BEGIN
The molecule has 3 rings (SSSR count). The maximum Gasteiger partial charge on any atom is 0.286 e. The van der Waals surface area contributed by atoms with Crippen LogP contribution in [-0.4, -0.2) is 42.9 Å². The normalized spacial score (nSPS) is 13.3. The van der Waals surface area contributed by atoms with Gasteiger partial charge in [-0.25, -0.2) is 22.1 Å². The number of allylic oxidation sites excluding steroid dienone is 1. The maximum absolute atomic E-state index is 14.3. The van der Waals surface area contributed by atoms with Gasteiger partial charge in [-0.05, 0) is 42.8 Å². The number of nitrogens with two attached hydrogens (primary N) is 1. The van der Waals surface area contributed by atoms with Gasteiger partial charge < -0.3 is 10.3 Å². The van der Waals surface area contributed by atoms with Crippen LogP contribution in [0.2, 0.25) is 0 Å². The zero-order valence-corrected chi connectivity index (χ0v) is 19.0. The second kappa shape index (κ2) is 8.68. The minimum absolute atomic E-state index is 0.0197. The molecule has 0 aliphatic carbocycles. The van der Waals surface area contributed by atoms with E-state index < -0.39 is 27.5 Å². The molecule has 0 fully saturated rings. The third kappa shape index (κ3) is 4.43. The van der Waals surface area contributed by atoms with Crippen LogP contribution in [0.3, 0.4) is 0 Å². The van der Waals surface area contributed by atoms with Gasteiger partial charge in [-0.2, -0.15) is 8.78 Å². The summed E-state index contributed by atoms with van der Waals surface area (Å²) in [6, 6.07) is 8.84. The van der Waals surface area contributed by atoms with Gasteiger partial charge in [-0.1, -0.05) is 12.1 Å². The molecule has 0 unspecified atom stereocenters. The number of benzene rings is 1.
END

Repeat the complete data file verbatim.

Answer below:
The molecule has 3 rings (SSSR count). The maximum Gasteiger partial charge on any atom is 0.286 e. The van der Waals surface area contributed by atoms with Crippen LogP contribution in [-0.4, -0.2) is 42.9 Å². The normalized spacial score (nSPS) is 13.3. The van der Waals surface area contributed by atoms with Gasteiger partial charge in [-0.25, -0.2) is 22.1 Å². The number of allylic oxidation sites excluding steroid dienone is 1. The maximum absolute atomic E-state index is 14.3. The van der Waals surface area contributed by atoms with Gasteiger partial charge in [-0.05, 0) is 42.8 Å². The number of nitrogens with two attached hydrogens (primary N) is 1. The van der Waals surface area contributed by atoms with Gasteiger partial charge < -0.3 is 10.3 Å². The van der Waals surface area contributed by atoms with Crippen LogP contribution in [0.2, 0.25) is 0 Å². The zero-order valence-corrected chi connectivity index (χ0v) is 19.0. The second kappa shape index (κ2) is 8.68. The minimum absolute atomic E-state index is 0.0197. The molecule has 0 aliphatic carbocycles. The van der Waals surface area contributed by atoms with E-state index < -0.39 is 27.5 Å². The molecule has 0 fully saturated rings. The third kappa shape index (κ3) is 4.43. The van der Waals surface area contributed by atoms with Crippen LogP contribution in [0.3, 0.4) is 0 Å². The van der Waals surface area contributed by atoms with Gasteiger partial charge in [-0.2, -0.15) is 8.78 Å². The summed E-state index contributed by atoms with van der Waals surface area (Å²) in [6, 6.07) is 8.84. The van der Waals surface area contributed by atoms with Gasteiger partial charge in [-0.1, -0.05) is 12.1 Å². The molecule has 0 unspecified atom stereocenters. The number of benzene rings is 1.